LILONGWE, Malawi -- The new president of Malawi says she wants to overturn her nation's homophobic laws that make it a crime to be LGBT.
Joyce Banda, who took over the presidency last month after the death of the homophobic leader Bingu wa Mutharika, presides over one of the world's poorest -- and most beautiful -- countries. In her first weeks in office, Banda has reversed some of Mutharika's policies in an attempt to get international aid restored. Many western countries withdrew aid from Malawi over the past few years over concerns about human rights and corruption.
According to the BBC, Banda addressed anti-gay laws during her first State of the Nation address to Malawi's Parliament:
"Some laws which were duly passed by the august house ... will be repealed as a matter of urgency ... these include the provisions regarding indecent practices and unnatural acts."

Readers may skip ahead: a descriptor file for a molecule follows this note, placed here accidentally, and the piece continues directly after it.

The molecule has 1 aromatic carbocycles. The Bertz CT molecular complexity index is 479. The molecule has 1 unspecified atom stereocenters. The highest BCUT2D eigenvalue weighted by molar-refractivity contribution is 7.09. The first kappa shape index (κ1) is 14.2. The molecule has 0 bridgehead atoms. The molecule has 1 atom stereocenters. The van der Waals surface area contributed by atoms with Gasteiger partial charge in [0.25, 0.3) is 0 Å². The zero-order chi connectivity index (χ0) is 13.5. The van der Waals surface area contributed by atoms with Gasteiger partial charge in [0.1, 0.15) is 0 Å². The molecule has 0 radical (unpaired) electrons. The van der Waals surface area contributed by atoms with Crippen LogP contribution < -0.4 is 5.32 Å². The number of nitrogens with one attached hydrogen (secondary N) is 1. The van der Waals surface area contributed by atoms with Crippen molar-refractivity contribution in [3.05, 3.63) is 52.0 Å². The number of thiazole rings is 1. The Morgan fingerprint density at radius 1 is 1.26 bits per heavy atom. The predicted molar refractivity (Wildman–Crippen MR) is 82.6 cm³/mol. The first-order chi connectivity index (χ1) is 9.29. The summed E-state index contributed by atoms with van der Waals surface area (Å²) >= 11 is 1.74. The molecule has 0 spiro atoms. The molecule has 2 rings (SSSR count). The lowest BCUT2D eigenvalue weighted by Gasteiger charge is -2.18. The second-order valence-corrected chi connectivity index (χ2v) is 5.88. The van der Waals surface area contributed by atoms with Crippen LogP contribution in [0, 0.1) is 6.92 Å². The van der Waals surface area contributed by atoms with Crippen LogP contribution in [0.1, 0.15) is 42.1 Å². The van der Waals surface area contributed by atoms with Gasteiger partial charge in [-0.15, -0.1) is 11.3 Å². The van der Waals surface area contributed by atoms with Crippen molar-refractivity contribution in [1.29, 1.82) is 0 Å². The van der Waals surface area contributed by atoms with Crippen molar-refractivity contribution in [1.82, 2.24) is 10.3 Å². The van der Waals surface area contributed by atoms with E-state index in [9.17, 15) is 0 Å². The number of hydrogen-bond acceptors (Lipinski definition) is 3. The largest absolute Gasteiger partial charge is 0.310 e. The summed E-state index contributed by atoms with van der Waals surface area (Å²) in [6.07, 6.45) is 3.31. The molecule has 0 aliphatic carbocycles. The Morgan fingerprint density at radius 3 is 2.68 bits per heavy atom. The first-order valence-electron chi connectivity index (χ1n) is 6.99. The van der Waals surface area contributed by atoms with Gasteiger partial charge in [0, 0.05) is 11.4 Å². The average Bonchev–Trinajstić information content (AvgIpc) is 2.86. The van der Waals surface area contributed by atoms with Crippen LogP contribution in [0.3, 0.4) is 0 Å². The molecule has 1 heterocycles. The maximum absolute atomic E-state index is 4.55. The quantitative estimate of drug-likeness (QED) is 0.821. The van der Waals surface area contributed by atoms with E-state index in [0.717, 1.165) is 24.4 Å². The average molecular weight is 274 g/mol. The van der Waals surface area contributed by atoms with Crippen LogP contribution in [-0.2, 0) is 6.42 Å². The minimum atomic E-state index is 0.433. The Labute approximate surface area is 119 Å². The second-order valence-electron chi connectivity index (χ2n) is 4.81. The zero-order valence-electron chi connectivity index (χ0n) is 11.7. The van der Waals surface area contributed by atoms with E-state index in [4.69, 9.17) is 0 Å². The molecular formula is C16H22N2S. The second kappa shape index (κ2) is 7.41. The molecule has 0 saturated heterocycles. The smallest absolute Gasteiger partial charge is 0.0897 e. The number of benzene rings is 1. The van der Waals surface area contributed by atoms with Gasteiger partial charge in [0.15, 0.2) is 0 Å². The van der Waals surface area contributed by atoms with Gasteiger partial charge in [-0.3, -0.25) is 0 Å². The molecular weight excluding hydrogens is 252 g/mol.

The BBC also reports that Banda has the support of a majority in Parliament, so she should be able to get repeal bills passed.
If Banda is successful, this would mark a remarkable turnabout for Malawi. In 2010, two Malawi men were sentenced to 14 years in prison because they wanted to get married. The case of Steven Monjeza and Tiwonge Chimbalanga brought unwanted international attention to Malawi, and San Diego Gay & Lesbian News followed their plight. Eventually, the global pressure from political leaders and celebrities such as Madonna helped to influence Mutharika, who were pardoned and freed.
The Rev. MacDonald Sembereka, a member of the COMPASS Coalition that is fighting for decriminalization of homosexuality worldwide, said today in an email that he has been appointed as an adviser to Banda on CSOs and NGOs in Malawi.
"We are making some progress," said Sembereka, who is the the acting national coordinator of the Human Rights Consultative Committee (HRCC), a network of 91 local civil society and non-governmental organizations, and the executive director of Malawi Network of Religious Leaders Living with HIV/AIDS (MANERELA).
Until Malawi reverses course, it will remain among the 76 countries in the world where being gay is illegal.